Monday, April 29, 2013

How to Prune the Book Collection: Two Perspectives

bedroom dresser, with a huge stack of books next to it
Photo by Timothy Valentine, found on Flickr, licensed via Creative Commons

The collective noun for a group of books is a "damn, I'm never going to get around to reading all of these." — Waterstones Oxford Street, via Deirdre

Sue in Australia is a book lover; her husband and daughter also have attachments to books. So, like many book lovers, her collection of books reached the point where there were more books than there was bookshelf space — and she's facing a possible move. So her family just did some culling, and I liked her approach.
Our process was very simple. All three of us were involved in a conveyor line process. There were no recriminations or discussion about what people wanted to keep. If an individual wanted to keep something, it got kept.

I cleaned out a shelf and took a book. If I wanted it, it went back on the empty shelf. If I didn't want it, it went down the line to hubby. If he wanted it, back it went; if not, it went to the Girl. If she didn't want it, it went on the pile to give away.
And here's the best part:
I expected it be a painful process. But because I knew I could keep anything I wanted I found it quite freeing and releasing.
Then there's the author of the blog Room for a Pony, who decided to say "Goodbye, all books that I do not love" — and explained what books fit in that unloved category. Here's a summary:
1. Nay to books that have been sitting on my shelf without a look for well over twenty years. ...

2. Away with books that are old, yellowed, brittle and musty. ... If I love a book that much, I’ll buy a better copy in hardback, because it’s no pleasure to read a book in that condition.

3. Another capital crime is if the print’s so small that only an insect can read it.

4. I’m discarding with great glee anything written in tedious, academic English. I hated it in college, and I hate it now.
That list makes sense to me; I've certainly rid my own shelves of books in all of those categories.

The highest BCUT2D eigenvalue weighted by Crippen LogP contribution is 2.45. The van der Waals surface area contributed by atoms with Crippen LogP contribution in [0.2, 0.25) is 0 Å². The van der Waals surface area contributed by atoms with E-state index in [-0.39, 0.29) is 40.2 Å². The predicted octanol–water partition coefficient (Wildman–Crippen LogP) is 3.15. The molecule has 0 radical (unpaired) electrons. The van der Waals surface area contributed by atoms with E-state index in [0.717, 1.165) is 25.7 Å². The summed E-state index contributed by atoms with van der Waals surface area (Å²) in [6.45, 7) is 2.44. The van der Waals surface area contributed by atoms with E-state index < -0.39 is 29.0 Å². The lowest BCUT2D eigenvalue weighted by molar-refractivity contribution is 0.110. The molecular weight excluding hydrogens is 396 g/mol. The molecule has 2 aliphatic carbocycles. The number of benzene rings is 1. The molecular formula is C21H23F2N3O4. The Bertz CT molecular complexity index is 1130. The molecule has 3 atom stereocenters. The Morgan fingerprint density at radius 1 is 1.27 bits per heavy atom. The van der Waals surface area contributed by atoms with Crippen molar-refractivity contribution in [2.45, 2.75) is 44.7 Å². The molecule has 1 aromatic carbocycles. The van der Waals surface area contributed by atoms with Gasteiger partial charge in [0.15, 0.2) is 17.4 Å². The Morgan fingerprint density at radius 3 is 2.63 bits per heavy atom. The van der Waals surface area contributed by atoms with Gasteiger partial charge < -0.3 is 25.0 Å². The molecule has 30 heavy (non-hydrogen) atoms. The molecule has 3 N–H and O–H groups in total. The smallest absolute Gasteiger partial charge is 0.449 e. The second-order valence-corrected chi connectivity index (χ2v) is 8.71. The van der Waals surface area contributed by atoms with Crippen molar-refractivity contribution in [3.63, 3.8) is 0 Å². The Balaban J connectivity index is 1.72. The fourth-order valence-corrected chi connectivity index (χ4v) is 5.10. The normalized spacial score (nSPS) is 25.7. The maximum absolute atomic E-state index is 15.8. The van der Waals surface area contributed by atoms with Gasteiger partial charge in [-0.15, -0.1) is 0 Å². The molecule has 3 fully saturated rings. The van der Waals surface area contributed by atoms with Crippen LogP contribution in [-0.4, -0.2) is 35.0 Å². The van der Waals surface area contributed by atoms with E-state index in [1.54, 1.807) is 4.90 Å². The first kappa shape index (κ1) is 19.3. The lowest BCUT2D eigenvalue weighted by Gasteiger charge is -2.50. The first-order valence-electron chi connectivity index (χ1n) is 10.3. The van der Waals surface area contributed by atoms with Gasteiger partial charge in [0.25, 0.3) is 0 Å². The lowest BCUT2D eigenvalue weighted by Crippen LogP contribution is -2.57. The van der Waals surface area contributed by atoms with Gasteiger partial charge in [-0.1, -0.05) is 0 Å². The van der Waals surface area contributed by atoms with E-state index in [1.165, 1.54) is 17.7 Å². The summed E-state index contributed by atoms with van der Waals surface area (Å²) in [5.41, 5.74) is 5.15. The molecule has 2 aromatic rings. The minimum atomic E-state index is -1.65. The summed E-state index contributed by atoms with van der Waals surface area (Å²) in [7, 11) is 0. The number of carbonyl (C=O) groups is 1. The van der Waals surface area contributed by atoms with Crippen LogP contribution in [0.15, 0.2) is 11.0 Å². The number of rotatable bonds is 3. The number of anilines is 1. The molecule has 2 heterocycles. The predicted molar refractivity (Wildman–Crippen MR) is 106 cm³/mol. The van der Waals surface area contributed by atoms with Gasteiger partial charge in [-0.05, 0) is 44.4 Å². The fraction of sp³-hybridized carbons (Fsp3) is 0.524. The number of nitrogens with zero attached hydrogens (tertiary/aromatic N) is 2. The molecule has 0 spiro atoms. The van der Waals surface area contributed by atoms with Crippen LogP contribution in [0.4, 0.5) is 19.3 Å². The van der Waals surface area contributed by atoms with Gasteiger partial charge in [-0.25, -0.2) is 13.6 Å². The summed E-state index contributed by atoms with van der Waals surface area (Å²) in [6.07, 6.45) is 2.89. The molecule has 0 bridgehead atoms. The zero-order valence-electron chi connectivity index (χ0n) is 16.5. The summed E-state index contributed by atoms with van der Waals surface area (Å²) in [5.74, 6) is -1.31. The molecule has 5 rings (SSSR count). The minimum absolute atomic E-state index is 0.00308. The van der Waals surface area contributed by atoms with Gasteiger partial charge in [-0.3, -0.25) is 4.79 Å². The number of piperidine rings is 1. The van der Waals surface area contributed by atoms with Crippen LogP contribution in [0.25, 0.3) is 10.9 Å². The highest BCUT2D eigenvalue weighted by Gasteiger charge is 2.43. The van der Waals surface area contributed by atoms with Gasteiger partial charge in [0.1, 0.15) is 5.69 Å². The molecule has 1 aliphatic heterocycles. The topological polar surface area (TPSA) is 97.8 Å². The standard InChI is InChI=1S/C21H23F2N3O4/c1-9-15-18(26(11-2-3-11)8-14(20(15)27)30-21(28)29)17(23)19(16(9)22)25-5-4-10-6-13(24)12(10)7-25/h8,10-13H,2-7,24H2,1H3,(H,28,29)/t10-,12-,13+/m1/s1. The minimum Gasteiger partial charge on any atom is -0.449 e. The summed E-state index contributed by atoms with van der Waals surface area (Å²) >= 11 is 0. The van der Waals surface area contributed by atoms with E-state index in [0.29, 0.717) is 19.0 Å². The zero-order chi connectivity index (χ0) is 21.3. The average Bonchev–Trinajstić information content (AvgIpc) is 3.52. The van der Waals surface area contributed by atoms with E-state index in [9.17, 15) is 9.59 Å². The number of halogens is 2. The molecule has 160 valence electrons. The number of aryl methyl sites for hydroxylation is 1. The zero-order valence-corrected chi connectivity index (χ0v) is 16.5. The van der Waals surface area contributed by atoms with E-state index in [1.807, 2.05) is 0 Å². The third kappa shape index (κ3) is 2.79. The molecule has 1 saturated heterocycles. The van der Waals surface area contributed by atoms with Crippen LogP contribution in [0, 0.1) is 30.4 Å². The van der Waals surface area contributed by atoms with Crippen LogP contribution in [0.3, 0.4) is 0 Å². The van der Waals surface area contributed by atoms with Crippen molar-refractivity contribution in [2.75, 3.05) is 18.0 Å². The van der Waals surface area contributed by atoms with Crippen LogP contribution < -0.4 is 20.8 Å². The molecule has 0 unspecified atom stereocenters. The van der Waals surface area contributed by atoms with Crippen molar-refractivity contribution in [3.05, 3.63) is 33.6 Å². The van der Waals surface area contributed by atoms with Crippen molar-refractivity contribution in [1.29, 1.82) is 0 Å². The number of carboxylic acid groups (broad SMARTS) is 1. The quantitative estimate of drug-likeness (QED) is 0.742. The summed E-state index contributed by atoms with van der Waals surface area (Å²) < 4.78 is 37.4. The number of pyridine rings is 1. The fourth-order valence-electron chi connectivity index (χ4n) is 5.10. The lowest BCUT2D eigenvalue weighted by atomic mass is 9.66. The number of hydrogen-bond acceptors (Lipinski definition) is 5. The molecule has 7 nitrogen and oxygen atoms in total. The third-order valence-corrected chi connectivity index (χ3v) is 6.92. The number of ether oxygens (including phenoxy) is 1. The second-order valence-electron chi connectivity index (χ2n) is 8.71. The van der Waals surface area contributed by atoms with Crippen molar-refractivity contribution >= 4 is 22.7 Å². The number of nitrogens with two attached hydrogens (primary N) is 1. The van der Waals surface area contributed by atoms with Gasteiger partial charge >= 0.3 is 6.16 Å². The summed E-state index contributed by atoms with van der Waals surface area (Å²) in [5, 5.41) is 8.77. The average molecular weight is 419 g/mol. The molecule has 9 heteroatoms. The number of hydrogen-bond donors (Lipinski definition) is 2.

On the other hand, I fully recognize there are some books we will want to keep forever. For a delightful read, see Peter Hartlaub's list of children's books he can never part with.

Related Posts:
Clearing Out the Bookshelves
3 Perspectives: Not All Books Are Keepers
Books: Weeding the Collection
Letting Go of (Some of) the Books
Is It Time to Bid Adieu to Some of Your Books?
Loving Books and Letting Go
Weeding My Own Book Collection
Even Book Lovers Can Have Too Many Books


SueBK said...

I feel all film-star-ish. My little blog referenced, not just by 'someone else', but by Jeri :-) Thank you.
I realise now that part of the freeing process was also that I wasn't trying to guess what the others would want to keep. I could just focus on what I wanted. There was no guilt attached to what I decided I didn't want (or wanted). The fact that I didn't want it didn't mean I was passing judgement on someone else's taste or values.

JustGail said...

Interesting method. I could declutter ALL books from the house by putting DS first in line. Unfortunately. I say unfortunately because he's not a reader of anything.

Jeri Dansky said...

JustGail, perhaps your DS will become a reader later in life.

But the books he doesn't choose to keep would still need to pass from him to all the other family members, who would each get a chance to put them back on the bookshelves.

JustGail said...

blink. blink. DU-OH!! I was thinking the 1st person's discards were out of the house, not passed to the next person.

SueBK said...

JustGail, even though hubby is highly unlikely to read anything that he chose to keep, I could see it ending up very unpleasant if I just ditched everything I didn't want. LOL. The retaliation would likely involve my craft/sewing room; not a happy scene ;-)
No, our process was - if anyone wanted it, it got kept; if no-one wanted it, it got ditched. Instead of discussing each book (and getting bogged down in the inevitable arguments of merits and purpose), we simply passed them down the line, putting anything we wanted back on the shelves.
I'm trying the same technique with the kitchen drawers. The weird and bizarre things we have in those!